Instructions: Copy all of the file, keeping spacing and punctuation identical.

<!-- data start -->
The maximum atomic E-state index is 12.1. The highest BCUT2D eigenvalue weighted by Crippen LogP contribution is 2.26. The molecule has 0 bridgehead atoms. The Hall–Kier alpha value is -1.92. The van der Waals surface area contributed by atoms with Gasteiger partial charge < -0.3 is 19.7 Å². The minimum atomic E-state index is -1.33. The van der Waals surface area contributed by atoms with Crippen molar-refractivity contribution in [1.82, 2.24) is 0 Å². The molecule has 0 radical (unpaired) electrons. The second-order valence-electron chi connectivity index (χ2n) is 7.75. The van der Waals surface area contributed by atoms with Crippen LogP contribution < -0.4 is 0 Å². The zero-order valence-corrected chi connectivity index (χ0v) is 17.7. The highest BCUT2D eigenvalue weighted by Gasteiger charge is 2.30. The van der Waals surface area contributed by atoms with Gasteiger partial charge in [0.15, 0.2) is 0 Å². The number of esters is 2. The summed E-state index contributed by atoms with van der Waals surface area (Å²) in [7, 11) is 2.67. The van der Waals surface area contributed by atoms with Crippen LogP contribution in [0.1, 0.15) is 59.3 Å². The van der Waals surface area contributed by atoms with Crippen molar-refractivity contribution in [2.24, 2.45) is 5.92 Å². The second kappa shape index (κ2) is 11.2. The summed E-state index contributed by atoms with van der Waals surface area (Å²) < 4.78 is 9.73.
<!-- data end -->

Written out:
The maximum atomic E-state index is 12.1. The highest BCUT2D eigenvalue weighted by Crippen LogP contribution is 2.26. The molecule has 0 bridgehead atoms. The Hall–Kier alpha value is -1.92. The van der Waals surface area contributed by atoms with Gasteiger partial charge < -0.3 is 19.7 Å². The minimum atomic E-state index is -1.33. The van der Waals surface area contributed by atoms with Crippen molar-refractivity contribution in [1.82, 2.24) is 0 Å². The molecule has 0 radical (unpaired) electrons. The second-order valence-electron chi connectivity index (χ2n) is 7.75. The van der Waals surface area contributed by atoms with Crippen LogP contribution < -0.4 is 0 Å². The zero-order valence-corrected chi connectivity index (χ0v) is 17.7. The highest BCUT2D eigenvalue weighted by Gasteiger charge is 2.30. The van der Waals surface area contributed by atoms with Gasteiger partial charge in [0.15, 0.2) is 0 Å². The number of esters is 2. The summed E-state index contributed by atoms with van der Waals surface area (Å²) in [7, 11) is 2.67. The van der Waals surface area contributed by atoms with Crippen LogP contribution in [0.1, 0.15) is 59.3 Å². The van der Waals surface area contributed by atoms with Crippen molar-refractivity contribution in [2.24, 2.45) is 5.92 Å². The second kappa shape index (κ2) is 11.2. The summed E-state index contributed by atoms with van der Waals surface area (Å²) < 4.78 is 9.73.